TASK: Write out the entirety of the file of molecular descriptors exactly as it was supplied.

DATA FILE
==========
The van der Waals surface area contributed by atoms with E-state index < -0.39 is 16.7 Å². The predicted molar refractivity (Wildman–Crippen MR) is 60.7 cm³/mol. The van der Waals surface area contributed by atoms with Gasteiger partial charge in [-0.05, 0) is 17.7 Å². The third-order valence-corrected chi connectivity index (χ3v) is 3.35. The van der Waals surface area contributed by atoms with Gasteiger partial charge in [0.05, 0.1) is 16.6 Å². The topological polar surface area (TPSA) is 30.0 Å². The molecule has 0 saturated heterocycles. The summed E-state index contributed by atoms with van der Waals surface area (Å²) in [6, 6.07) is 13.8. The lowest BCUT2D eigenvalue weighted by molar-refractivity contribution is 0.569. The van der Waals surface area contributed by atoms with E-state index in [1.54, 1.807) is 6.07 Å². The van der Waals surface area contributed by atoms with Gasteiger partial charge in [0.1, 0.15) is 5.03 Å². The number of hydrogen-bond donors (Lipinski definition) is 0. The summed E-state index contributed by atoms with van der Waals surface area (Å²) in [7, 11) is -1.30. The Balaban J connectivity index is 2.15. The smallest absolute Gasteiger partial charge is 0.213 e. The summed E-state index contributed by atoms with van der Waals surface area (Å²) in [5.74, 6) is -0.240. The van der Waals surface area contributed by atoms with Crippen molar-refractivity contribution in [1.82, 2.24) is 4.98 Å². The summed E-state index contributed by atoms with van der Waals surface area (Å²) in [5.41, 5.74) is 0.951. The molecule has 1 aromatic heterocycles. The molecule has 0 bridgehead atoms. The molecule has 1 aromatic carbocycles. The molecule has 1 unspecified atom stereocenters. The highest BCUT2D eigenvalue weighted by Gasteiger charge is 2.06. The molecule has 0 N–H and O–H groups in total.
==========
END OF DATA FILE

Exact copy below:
The van der Waals surface area contributed by atoms with E-state index < -0.39 is 16.7 Å². The predicted molar refractivity (Wildman–Crippen MR) is 60.7 cm³/mol. The van der Waals surface area contributed by atoms with Gasteiger partial charge in [-0.05, 0) is 17.7 Å². The third-order valence-corrected chi connectivity index (χ3v) is 3.35. The van der Waals surface area contributed by atoms with Gasteiger partial charge in [0.05, 0.1) is 16.6 Å². The topological polar surface area (TPSA) is 30.0 Å². The molecule has 0 saturated heterocycles. The summed E-state index contributed by atoms with van der Waals surface area (Å²) in [6, 6.07) is 13.8. The lowest BCUT2D eigenvalue weighted by molar-refractivity contribution is 0.569. The van der Waals surface area contributed by atoms with E-state index in [1.54, 1.807) is 6.07 Å². The van der Waals surface area contributed by atoms with Gasteiger partial charge in [0.1, 0.15) is 5.03 Å². The number of hydrogen-bond donors (Lipinski definition) is 0. The summed E-state index contributed by atoms with van der Waals surface area (Å²) in [7, 11) is -1.30. The Balaban J connectivity index is 2.15. The smallest absolute Gasteiger partial charge is 0.213 e. The summed E-state index contributed by atoms with van der Waals surface area (Å²) in [5.74, 6) is -0.240. The van der Waals surface area contributed by atoms with Crippen molar-refractivity contribution in [1.82, 2.24) is 4.98 Å². The summed E-state index contributed by atoms with van der Waals surface area (Å²) in [5.41, 5.74) is 0.951. The molecule has 1 aromatic heterocycles. The molecule has 0 bridgehead atoms. The molecule has 1 aromatic carbocycles. The molecule has 1 unspecified atom stereocenters. The highest BCUT2D eigenvalue weighted by Gasteiger charge is 2.06. The molecule has 0 N–H and O–H groups in total.